MONTGOMERY, Ala. (AP) — An Alabama probate judge accused of sending sexually charged messages and nude photos to a woman he met when she went to his office to wed another man has agreed to a six-month unpaid suspension, his lawyer said Thursday.
Tallapoosa County Probate Judge Leon Archer regrets his actions and cooperated fully with a probe that resulted in charges filed Wednesday by the Alabama Judicial Inquiry Commission, said Randy Haynes, an attorney for Archer.
The complaint said Archer met a woman in 2013 when she was 34 and went to the probate office to wed a 68-year-old man. Archer performed the ceremony and noted the large age difference between the two, the complaint said.
The wedding was soon annulled, according to the complaint. In January, Archer began sending the woman sexually explicit messages and nude photos on Facebook, investigators alleged.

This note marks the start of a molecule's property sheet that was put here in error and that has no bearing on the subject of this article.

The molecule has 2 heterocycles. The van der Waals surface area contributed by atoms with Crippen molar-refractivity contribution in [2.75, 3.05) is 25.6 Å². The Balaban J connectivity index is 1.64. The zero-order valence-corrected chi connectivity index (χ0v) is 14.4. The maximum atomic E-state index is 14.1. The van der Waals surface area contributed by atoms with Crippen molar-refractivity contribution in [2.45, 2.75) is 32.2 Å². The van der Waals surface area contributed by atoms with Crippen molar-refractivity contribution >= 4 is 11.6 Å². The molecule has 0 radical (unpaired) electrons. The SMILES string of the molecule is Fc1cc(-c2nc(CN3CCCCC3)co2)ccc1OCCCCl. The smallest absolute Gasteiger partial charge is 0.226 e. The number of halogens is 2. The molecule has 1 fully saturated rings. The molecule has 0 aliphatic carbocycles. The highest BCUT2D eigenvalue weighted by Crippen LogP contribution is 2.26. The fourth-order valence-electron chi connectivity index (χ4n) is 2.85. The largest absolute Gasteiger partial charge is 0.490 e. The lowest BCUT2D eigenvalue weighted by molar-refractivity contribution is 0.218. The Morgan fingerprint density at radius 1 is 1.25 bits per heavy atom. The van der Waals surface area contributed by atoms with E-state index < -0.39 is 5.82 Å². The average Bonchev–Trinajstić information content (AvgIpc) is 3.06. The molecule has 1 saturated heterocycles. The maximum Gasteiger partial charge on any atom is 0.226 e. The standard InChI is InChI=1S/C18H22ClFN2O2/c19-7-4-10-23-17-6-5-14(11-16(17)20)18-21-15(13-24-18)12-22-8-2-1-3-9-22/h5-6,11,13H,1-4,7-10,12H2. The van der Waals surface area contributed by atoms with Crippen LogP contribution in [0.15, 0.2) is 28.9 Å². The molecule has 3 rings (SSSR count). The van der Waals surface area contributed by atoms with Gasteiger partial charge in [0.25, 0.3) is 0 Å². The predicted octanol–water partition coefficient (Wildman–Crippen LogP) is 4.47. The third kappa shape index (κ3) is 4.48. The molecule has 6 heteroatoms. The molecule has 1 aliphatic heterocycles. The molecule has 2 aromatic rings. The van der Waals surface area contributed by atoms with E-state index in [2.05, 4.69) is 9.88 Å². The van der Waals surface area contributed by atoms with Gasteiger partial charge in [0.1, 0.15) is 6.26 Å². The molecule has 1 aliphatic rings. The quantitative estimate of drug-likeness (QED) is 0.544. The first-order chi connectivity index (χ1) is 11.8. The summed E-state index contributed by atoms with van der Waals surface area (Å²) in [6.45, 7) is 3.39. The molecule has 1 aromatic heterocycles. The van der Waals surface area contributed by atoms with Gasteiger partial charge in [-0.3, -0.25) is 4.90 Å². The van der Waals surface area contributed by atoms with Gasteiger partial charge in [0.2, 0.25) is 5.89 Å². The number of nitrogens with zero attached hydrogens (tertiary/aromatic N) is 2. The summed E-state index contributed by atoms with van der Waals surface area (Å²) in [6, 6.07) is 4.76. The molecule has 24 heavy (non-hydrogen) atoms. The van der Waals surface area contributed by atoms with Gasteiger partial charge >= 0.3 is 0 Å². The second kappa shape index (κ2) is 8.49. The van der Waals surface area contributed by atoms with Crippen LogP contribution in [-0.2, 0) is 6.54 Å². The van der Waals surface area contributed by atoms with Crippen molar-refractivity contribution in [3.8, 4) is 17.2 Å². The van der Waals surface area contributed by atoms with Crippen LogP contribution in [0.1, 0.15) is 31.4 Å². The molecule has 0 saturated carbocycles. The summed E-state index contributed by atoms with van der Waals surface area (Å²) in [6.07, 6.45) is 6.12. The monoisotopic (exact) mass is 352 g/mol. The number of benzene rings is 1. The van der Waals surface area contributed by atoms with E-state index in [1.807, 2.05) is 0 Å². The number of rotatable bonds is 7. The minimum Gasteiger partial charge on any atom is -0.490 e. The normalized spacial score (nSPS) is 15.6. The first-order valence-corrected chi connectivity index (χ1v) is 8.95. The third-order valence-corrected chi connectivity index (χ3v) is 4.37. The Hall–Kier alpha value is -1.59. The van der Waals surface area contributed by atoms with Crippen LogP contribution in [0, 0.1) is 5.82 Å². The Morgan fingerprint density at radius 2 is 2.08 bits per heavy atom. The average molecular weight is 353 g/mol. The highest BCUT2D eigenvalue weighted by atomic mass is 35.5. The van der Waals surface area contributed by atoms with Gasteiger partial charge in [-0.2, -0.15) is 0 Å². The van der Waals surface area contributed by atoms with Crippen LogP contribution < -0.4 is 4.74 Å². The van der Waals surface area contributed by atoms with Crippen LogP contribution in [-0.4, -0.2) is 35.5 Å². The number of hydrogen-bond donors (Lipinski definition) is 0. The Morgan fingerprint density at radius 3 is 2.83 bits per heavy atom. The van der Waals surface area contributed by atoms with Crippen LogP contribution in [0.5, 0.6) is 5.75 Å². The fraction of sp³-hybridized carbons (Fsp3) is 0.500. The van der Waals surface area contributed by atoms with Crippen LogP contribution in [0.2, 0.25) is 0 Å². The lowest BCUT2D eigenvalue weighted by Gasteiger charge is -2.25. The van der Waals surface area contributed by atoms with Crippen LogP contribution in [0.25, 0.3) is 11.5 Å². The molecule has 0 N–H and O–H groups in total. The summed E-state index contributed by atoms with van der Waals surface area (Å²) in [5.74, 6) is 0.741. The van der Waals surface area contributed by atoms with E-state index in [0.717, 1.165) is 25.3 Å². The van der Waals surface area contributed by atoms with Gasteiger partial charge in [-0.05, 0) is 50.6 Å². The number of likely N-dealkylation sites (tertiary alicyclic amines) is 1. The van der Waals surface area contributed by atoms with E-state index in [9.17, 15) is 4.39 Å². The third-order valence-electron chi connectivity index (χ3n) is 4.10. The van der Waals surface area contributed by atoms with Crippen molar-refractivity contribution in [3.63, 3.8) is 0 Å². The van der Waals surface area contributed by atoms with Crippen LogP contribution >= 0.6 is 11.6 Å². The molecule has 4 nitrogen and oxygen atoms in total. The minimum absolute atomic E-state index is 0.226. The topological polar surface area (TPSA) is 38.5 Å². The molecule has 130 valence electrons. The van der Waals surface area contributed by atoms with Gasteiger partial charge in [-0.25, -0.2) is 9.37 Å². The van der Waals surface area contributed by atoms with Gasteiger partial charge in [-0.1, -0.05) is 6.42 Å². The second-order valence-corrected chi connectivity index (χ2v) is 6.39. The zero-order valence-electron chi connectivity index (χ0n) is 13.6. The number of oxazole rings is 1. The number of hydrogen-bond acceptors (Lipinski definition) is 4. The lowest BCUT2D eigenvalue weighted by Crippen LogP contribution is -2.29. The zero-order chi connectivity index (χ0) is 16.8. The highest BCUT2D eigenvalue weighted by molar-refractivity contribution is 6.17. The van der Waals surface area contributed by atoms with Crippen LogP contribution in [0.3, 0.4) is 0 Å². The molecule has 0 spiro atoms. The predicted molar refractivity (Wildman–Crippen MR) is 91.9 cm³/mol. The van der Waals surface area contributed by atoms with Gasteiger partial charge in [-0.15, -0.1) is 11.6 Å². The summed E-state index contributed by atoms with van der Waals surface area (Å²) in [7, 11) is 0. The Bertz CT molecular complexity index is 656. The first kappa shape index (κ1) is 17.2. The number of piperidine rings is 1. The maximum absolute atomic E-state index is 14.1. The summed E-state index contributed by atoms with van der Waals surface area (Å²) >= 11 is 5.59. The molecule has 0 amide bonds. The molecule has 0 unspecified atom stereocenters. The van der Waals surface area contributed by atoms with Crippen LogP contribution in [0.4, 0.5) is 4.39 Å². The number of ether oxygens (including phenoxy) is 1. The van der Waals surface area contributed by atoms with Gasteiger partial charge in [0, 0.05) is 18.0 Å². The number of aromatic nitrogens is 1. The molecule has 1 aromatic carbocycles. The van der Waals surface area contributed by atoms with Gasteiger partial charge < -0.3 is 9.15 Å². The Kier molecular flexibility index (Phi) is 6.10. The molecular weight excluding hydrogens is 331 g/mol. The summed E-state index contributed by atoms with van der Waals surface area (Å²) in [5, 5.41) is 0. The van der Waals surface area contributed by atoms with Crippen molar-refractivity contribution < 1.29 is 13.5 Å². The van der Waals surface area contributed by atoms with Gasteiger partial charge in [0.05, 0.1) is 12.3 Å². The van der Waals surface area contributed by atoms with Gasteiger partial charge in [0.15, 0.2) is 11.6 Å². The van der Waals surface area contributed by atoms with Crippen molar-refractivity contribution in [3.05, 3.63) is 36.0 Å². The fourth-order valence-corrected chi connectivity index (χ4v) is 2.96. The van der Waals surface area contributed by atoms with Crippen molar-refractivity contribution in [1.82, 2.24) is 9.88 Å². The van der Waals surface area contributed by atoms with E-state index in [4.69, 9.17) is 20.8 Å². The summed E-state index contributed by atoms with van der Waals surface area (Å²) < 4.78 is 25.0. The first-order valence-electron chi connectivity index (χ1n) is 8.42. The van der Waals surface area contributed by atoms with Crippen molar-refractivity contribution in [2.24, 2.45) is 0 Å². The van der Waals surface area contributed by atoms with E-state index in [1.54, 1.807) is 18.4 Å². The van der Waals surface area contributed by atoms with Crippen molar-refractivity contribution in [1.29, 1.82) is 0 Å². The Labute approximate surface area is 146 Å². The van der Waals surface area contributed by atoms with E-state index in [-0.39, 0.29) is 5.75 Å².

The complaint includes more than 60 pages of printed messages between Archer and the woman, including ones in which he allegedly wrote: “I want to hear you moan” and “what happened to us hooking up.”
The messages ended after an east Alabama newspaper, The Alexander City Outlook, reported on them. The newspaper reported that Archer had admitted his actions at the time and apologized.
“Judge Archer made some bad mistakes with a person who admitted having an agenda to discredit him,” Haynes said.
Archer, who has been married more than four decades, never had any physical contact with the woman, Haynes said.
“It was all on Facebook,” said Haynes.
The judge, who is not a lawyer, reached a settlement with judicial investigators in which he agreed to a six-month suspension without pay, Haynes said. The suspension will begin Monday provided the Alabama Court of the Judiciary, which hears administrative cases against judges, approves the settlement during a hearing, Haynes said.
“He will go back on full status in February,” said Haynes.
Archer, a Republican who took office in January 2013, is among the Alabama probate judges who quit performing marriages last year rather than allow same-sex couples to wed in his office. His staff does issue wedding licenses for same-sex couples, however.
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